A major concern for truck drivers is the behaviour of other road-users and in particular light motor vehicle drivers around trucks. Sadly many people just don’t know how to drive safely around trucks.
In light of this, the Royal Automobile Club of Queensland (RACQ) is raising public awareness on the issue.
The move by RACQ comes as the state experienced a spike in truck crash fatalities.
RACQ head of public policy Dr Rebecca Michael said it was crucial that motorists understand how differently heavy vehicles operated on the road, particularly given the number of fatalities involving trucks on the state’s roads.
“There’ve been 14 fatalities involving trucks on Queensland roads, as of 15 April – a 75 percent increase on same period last year,” Dr Michael says.
“While there’ve been significant improvements in heavy vehicle safety performance in recent years, the size of a truck means when they’re involved in a crash, it’s going to have a catastrophic impact.
“Trucks, simply due to their size and mass, need far more distance to stop, so give them space on the roads.
“Regardless of who’s at fault, a lighter vehicle will most likely come off second best with a heavy vehicle – so it’s important drivers take extra care when sharing the roads.”
The RACQ noted that in an interview with The Australian, the manager of the National Road Safety Partnership Program for the Australian Road Research Board, Jerome Carslake highlighted the fact that an increase in heavy-vehicle movements in inner cities from major projects demanded an immediate collaborative effort to avoid heavy-vehicle collisions.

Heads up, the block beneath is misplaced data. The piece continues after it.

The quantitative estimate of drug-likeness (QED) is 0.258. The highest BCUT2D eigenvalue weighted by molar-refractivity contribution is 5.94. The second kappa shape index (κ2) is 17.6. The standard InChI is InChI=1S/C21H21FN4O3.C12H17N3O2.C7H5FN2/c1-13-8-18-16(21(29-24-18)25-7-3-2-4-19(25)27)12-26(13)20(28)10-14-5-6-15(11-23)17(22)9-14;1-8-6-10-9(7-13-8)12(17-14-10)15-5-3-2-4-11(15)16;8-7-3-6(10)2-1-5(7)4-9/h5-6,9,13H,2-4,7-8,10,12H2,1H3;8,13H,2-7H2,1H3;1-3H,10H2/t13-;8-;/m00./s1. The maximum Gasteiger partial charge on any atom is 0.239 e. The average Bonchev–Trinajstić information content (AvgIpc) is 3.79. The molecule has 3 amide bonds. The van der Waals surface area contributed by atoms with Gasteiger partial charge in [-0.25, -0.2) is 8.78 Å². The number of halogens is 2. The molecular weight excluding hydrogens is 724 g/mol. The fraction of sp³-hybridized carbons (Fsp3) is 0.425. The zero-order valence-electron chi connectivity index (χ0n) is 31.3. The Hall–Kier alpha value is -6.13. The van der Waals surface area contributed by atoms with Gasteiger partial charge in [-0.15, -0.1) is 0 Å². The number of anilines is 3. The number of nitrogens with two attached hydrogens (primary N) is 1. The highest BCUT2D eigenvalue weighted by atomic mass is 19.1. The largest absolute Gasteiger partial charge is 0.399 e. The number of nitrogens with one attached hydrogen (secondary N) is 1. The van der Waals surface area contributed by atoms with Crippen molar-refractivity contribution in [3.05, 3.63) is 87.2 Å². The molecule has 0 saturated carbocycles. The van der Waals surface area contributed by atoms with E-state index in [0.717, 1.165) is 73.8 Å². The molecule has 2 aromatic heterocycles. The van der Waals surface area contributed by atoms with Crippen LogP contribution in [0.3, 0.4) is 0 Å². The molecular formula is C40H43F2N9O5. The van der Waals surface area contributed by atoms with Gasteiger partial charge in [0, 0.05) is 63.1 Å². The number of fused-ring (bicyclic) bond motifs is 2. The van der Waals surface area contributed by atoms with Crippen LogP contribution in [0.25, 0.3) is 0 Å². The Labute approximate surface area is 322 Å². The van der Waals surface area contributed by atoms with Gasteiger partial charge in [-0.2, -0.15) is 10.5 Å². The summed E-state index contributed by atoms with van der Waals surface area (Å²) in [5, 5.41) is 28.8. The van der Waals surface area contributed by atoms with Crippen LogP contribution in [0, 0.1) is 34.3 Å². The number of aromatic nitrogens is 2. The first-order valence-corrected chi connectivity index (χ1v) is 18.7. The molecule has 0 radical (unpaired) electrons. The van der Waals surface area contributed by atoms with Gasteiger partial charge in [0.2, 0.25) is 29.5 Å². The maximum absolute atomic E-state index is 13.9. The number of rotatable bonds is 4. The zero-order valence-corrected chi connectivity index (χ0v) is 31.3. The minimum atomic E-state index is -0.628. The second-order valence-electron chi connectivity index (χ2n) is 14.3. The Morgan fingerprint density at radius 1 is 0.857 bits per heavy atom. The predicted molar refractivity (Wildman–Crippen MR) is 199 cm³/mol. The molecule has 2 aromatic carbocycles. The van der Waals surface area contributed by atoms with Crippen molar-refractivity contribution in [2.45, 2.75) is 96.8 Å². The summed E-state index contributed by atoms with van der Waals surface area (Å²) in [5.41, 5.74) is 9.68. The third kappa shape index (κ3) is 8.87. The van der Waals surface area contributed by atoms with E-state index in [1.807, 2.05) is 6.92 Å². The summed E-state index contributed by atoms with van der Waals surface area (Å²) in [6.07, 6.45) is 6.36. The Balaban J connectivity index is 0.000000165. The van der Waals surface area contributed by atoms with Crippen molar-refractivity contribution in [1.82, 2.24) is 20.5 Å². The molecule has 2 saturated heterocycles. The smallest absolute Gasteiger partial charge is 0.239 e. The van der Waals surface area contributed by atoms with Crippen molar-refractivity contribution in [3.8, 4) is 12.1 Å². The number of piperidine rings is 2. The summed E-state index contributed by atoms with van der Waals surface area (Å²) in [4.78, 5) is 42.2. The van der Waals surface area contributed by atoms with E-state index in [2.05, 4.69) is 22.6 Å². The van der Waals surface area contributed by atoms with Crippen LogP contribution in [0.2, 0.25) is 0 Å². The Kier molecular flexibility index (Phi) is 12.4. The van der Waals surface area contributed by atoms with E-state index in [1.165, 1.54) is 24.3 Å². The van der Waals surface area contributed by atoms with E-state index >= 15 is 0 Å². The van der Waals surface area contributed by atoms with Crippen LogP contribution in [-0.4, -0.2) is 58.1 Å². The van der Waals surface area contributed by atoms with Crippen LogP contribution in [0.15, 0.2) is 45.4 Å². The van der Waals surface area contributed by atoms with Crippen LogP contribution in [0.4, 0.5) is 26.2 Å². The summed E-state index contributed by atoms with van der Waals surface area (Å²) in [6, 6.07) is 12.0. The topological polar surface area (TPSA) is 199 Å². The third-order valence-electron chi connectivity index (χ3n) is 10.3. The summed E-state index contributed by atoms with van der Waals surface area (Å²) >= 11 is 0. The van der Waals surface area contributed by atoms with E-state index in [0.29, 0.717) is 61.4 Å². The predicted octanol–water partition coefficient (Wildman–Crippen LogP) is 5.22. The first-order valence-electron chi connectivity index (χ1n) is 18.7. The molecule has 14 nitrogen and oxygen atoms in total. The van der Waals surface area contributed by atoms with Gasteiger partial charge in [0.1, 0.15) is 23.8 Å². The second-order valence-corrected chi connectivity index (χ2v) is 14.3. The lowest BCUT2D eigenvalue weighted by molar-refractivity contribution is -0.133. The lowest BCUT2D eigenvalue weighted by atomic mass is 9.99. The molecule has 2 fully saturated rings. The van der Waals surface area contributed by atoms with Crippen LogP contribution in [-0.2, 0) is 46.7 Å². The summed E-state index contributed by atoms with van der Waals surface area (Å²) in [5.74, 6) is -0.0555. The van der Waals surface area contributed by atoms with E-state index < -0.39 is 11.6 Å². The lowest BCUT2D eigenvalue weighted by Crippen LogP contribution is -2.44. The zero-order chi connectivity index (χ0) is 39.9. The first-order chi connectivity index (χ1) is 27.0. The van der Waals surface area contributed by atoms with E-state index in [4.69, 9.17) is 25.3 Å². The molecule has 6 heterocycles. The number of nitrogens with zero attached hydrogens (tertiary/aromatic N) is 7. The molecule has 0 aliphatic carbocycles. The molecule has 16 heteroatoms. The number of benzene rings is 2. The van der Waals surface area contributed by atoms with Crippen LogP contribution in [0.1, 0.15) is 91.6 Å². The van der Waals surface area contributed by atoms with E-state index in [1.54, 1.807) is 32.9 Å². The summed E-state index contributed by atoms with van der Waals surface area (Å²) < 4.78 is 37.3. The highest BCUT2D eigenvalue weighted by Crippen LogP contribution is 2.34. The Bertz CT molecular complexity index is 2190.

Mr Carslake went on to explain that despite technology and other advancements put into heavy vehicles, as well as regulations for trucks, if a person driving a car suddenly cuts off a truck and the big truck isn’t able to stop in time because of it’s sheer size, the truck is not at fault, light motor vehicle drivers need to be educated.
The RACQ went on to provide some useful tips for anyone sharing the road with heavy vehicles,
don’t tailgate – give heavy vehicles the space they need
don’t cut in front of a truck
if you can’t see the mirrors of a heavy vehicle, its driver probably won’t be able to see you
never overtake a turning truck, and don’t overtake a heavy vehicle on a curve or crest of a road
have patience with truck drivers who may take longer to get moving after stopping at traffic lights or intersections – they are heavy vehicles and often the driver needs to move through 10 or more gears
relax and remember the bigger picture behind the wheel – your life, and the lives of others, are more important than getting to your destination a few minutes quicker.